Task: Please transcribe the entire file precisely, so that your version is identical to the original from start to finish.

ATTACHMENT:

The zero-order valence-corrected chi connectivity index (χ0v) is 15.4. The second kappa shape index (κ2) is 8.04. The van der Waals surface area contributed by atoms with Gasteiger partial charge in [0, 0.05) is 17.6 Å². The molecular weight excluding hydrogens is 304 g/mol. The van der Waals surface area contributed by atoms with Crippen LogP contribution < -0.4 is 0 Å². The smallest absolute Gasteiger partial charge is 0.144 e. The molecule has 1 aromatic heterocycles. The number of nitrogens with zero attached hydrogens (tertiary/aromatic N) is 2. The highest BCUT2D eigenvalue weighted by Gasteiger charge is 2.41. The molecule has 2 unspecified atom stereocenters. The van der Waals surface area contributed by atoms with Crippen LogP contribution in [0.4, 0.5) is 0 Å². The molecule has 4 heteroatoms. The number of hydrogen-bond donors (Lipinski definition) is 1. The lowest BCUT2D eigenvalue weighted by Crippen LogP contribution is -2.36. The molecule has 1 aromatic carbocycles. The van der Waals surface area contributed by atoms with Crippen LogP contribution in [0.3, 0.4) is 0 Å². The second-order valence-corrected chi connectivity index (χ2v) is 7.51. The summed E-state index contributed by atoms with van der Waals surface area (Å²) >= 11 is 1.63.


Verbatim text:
The zero-order valence-corrected chi connectivity index (χ0v) is 15.4. The second kappa shape index (κ2) is 8.04. The van der Waals surface area contributed by atoms with Gasteiger partial charge in [0, 0.05) is 17.6 Å². The molecular weight excluding hydrogens is 304 g/mol. The van der Waals surface area contributed by atoms with Crippen LogP contribution < -0.4 is 0 Å². The smallest absolute Gasteiger partial charge is 0.144 e. The molecule has 1 aromatic heterocycles. The number of nitrogens with zero attached hydrogens (tertiary/aromatic N) is 2. The highest BCUT2D eigenvalue weighted by Gasteiger charge is 2.41. The molecule has 2 unspecified atom stereocenters. The van der Waals surface area contributed by atoms with Crippen LogP contribution in [0.4, 0.5) is 0 Å². The molecule has 4 heteroatoms. The number of hydrogen-bond donors (Lipinski definition) is 1. The lowest BCUT2D eigenvalue weighted by Crippen LogP contribution is -2.36. The molecule has 1 aromatic carbocycles. The van der Waals surface area contributed by atoms with Crippen LogP contribution in [0.3, 0.4) is 0 Å². The second-order valence-corrected chi connectivity index (χ2v) is 7.51. The summed E-state index contributed by atoms with van der Waals surface area (Å²) >= 11 is 1.63.